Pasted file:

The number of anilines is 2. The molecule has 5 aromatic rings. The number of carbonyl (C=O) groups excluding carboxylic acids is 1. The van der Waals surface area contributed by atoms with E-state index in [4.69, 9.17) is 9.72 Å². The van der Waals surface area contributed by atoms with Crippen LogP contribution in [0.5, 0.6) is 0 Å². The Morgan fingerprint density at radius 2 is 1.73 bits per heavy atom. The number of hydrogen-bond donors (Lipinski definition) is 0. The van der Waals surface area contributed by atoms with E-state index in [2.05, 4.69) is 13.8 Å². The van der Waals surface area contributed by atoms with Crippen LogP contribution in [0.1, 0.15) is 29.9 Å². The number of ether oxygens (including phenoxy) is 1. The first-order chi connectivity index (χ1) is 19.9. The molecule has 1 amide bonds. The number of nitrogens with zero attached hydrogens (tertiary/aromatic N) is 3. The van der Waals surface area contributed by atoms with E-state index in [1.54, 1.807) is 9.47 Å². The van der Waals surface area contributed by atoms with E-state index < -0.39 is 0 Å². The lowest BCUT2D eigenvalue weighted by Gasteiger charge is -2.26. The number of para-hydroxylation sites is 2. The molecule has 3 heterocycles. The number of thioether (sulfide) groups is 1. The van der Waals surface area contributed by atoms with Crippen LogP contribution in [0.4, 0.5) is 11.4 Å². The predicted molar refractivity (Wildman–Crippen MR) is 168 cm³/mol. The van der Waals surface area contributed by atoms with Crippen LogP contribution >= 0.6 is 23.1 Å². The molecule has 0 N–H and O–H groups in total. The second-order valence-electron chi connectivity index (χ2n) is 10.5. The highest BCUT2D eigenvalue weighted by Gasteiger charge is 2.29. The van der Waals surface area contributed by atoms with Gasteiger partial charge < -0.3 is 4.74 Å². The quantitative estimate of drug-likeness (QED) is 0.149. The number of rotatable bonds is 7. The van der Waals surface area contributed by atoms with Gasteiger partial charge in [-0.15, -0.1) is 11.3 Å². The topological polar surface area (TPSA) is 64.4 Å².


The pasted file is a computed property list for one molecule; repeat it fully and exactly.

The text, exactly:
The number of anilines is 2. The molecule has 5 aromatic rings. The number of carbonyl (C=O) groups excluding carboxylic acids is 1. The van der Waals surface area contributed by atoms with E-state index in [4.69, 9.17) is 9.72 Å². The van der Waals surface area contributed by atoms with Crippen LogP contribution in [0.5, 0.6) is 0 Å². The Morgan fingerprint density at radius 2 is 1.73 bits per heavy atom. The number of hydrogen-bond donors (Lipinski definition) is 0. The van der Waals surface area contributed by atoms with E-state index in [2.05, 4.69) is 13.8 Å². The van der Waals surface area contributed by atoms with Crippen LogP contribution in [0.1, 0.15) is 29.9 Å². The number of ether oxygens (including phenoxy) is 1. The first-order chi connectivity index (χ1) is 19.9. The molecule has 1 amide bonds. The number of nitrogens with zero attached hydrogens (tertiary/aromatic N) is 3. The van der Waals surface area contributed by atoms with E-state index in [1.54, 1.807) is 9.47 Å². The van der Waals surface area contributed by atoms with E-state index < -0.39 is 0 Å². The lowest BCUT2D eigenvalue weighted by Gasteiger charge is -2.26. The number of para-hydroxylation sites is 2. The molecule has 3 heterocycles. The number of thioether (sulfide) groups is 1. The van der Waals surface area contributed by atoms with Crippen LogP contribution in [0.4, 0.5) is 11.4 Å². The predicted molar refractivity (Wildman–Crippen MR) is 168 cm³/mol. The van der Waals surface area contributed by atoms with Crippen LogP contribution >= 0.6 is 23.1 Å². The molecule has 0 N–H and O–H groups in total. The second-order valence-electron chi connectivity index (χ2n) is 10.5. The highest BCUT2D eigenvalue weighted by Gasteiger charge is 2.29. The van der Waals surface area contributed by atoms with Gasteiger partial charge < -0.3 is 4.74 Å². The quantitative estimate of drug-likeness (QED) is 0.149. The number of rotatable bonds is 7. The van der Waals surface area contributed by atoms with Gasteiger partial charge in [-0.15, -0.1) is 11.3 Å². The topological polar surface area (TPSA) is 64.4 Å².